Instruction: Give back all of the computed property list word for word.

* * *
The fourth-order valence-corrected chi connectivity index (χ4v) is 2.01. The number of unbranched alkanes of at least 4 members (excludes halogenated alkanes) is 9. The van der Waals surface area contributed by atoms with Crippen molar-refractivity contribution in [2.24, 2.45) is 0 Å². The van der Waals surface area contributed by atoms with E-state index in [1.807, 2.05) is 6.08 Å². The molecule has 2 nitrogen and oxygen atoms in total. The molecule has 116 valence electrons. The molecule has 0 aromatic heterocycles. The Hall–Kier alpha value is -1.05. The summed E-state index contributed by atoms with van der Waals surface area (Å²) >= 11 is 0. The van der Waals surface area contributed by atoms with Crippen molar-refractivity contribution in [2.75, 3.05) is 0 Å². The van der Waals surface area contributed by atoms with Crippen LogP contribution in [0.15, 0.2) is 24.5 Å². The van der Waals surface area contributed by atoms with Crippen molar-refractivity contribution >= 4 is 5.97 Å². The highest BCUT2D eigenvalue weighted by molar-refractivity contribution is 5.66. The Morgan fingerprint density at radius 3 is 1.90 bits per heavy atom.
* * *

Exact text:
The fourth-order valence-corrected chi connectivity index (χ4v) is 2.01. The number of unbranched alkanes of at least 4 members (excludes halogenated alkanes) is 9. The van der Waals surface area contributed by atoms with Crippen molar-refractivity contribution in [2.24, 2.45) is 0 Å². The van der Waals surface area contributed by atoms with E-state index in [1.807, 2.05) is 6.08 Å². The molecule has 2 nitrogen and oxygen atoms in total. The molecule has 116 valence electrons. The molecule has 0 aromatic heterocycles. The Hall–Kier alpha value is -1.05. The summed E-state index contributed by atoms with van der Waals surface area (Å²) >= 11 is 0. The van der Waals surface area contributed by atoms with Crippen molar-refractivity contribution in [2.75, 3.05) is 0 Å². The van der Waals surface area contributed by atoms with Crippen LogP contribution in [0.15, 0.2) is 24.5 Å². The van der Waals surface area contributed by atoms with Crippen molar-refractivity contribution >= 4 is 5.97 Å². The highest BCUT2D eigenvalue weighted by molar-refractivity contribution is 5.66. The Morgan fingerprint density at radius 3 is 1.90 bits per heavy atom.